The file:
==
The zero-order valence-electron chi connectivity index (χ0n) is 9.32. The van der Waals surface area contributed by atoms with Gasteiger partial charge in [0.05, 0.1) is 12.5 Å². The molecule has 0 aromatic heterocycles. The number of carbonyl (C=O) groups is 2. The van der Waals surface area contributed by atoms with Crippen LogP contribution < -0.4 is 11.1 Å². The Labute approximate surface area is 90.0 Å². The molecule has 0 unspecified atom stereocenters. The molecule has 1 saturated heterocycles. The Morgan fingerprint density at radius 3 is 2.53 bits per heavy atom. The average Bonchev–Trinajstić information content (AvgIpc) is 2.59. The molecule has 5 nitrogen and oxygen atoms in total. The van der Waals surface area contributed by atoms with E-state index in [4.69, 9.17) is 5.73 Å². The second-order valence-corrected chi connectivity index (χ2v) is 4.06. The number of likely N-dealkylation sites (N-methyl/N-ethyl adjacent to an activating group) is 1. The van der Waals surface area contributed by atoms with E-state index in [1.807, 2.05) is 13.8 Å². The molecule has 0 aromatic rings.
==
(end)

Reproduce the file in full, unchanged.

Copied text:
The zero-order valence-electron chi connectivity index (χ0n) is 9.32. The van der Waals surface area contributed by atoms with Gasteiger partial charge in [0.05, 0.1) is 12.5 Å². The molecule has 0 aromatic heterocycles. The number of carbonyl (C=O) groups is 2. The van der Waals surface area contributed by atoms with Crippen LogP contribution < -0.4 is 11.1 Å². The Labute approximate surface area is 90.0 Å². The molecule has 0 unspecified atom stereocenters. The molecule has 1 saturated heterocycles. The Morgan fingerprint density at radius 3 is 2.53 bits per heavy atom. The average Bonchev–Trinajstić information content (AvgIpc) is 2.59. The molecule has 5 nitrogen and oxygen atoms in total. The van der Waals surface area contributed by atoms with E-state index in [4.69, 9.17) is 5.73 Å². The second-order valence-corrected chi connectivity index (χ2v) is 4.06. The number of likely N-dealkylation sites (N-methyl/N-ethyl adjacent to an activating group) is 1. The van der Waals surface area contributed by atoms with E-state index in [1.807, 2.05) is 13.8 Å². The molecule has 0 aromatic rings.